Superbowl Goose Step

Donald Trump leads by example. He does so with his thumbs. He leaves it to others to jump in the cockpit of the bombers or helm the submarines, shoulder the AR-15s or don the helmet and pads and head out onto the gridiron of death. Trump bunkers down far from any fire fight or blindside […]

Mad Marx

London’s Bridge Theatre opened its steel and glass doors late last year on the South Bank of the Thames. The theatre takes its name from nearby Tower Bridge. The large foyer gives onto the walk along the Thames embankment and trumpets accessibility, modernity, and prestige in the midst of snatches of picture-postcard history. Directly across […]

50 Cent, Bitcoin & the New Gospel of Wealth

50 Cent is 42, barely out bankruptcy and rich as sin. His pal Bitcoin turned 9 earlier this month; 17 million have been conjured from the ether (not to be confused with one of its cryptocurrency competitors), each unit currently “worth” north of $10,000. Extremely durable, 50 Cent was shot nines time in 2000—including in […]

Marianelli’s Musical Bears

The Special Relationship shows increasing signs of fatigue from Trump’s kicks and punches. His state visit to the Island Kingdom is off again, the reason cited last Friday in a midnight tweet being that Donald can’t stomach a bad real estate deal, especially one brokered by an African-“American” agent: “I am not a big fan […]

Dirges For NATO

That the world is in desperate shape was hardly news when, against the expectations of many, 2018 rolled around not long ago. Fires scorched the old year and epic ice greeted the new, all while the U. S. President’s Twitter account only tenuously distracts the current office-holder from the nuclear button. Things do not look […]

Farinelli On The Great White Way

Farinelli was perhaps the biggest and brightest star of his or any other time, and so it’s only right that at the ripe old age of 312 he has finally made it to Broadway. He’s been dead for 235 of those years, but walk through New York City’s Theater District and be scorched by the […]

Listening To Fukushima

The dread sound of Fukushima hardly sets the joyous Christmas bell to ringing. But a recent disc bearing simply that name from the experimental jazz pianist, composer and bandleader Satoko Fujii leading the twelve-piece Orchestra New York spreads a paradoxically uplifting hour-long message of chaos barely kept bay — and chaos occasionally let loose to […]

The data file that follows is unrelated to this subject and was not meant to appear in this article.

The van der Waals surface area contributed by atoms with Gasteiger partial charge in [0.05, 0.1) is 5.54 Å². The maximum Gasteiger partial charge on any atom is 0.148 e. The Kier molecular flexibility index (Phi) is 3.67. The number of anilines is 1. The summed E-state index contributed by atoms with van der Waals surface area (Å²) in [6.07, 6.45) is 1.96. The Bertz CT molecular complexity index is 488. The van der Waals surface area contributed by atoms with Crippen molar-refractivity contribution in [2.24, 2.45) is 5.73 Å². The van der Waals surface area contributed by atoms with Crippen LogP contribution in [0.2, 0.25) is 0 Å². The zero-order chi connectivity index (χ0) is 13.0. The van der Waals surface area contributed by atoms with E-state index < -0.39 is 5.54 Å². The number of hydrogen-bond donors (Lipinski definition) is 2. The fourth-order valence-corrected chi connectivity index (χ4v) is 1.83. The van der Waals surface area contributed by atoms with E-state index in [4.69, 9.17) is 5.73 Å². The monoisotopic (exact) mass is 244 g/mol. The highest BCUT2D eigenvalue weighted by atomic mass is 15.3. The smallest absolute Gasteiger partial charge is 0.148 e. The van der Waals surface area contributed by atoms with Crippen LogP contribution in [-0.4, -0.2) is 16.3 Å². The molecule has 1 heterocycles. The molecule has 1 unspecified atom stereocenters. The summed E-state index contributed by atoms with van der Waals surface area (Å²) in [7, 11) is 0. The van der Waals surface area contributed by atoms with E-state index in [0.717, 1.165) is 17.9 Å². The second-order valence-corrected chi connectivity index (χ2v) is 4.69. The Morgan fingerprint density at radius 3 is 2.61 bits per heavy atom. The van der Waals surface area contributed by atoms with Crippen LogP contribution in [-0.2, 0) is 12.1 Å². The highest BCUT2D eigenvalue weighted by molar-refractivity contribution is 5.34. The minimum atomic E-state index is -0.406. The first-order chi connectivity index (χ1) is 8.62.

Academics Take Flight

The famed nineteenth-century Swiss historian Jacob Burkhardt, author of the seminal The Civilization of the Renaissance in Italy first published in 1860, enjoined true scholars to remain at their desks rather than “congregate at conferences to sniff each other like dogs in a pack.” Mental labors might be relieved with brisk afternoon walk, but Burkhardt haughtily refused […]

On The Road To Rochester

The glaciers were bigger then. I gained renewed appreciation for their scale two weeks ago when making the long climb by bicycle out of one of the holes they dug as they withdrew northward during the last Ice Age some 12,000 years ago. Among the glaciers’ most triumphant excavation projects were the Finger Lakes of […]

Wrestling With Art; Ai Weiwei’s ‘Human Flow’

Put a lacquered frame around something and hang it on the wall and that thing instantly becomes Art. Or a critique of Art. Or a critique of a critique of Art. Or just plain fun. Or nonsense. Or both and neither and many other things besides. This holds for images moving across screens either tiny […]

Bach Blows

For at least as long as people have talked about the weather, they have made music about it—from rain dances to pastoral symphonies, from the Paleolithic to Prince. Never mind that the ongoing destruction—and directly proportional destructiveness—of the climate increasingly renders small talk about the weather a depressingly grim ritual, less a conversational nicety than […]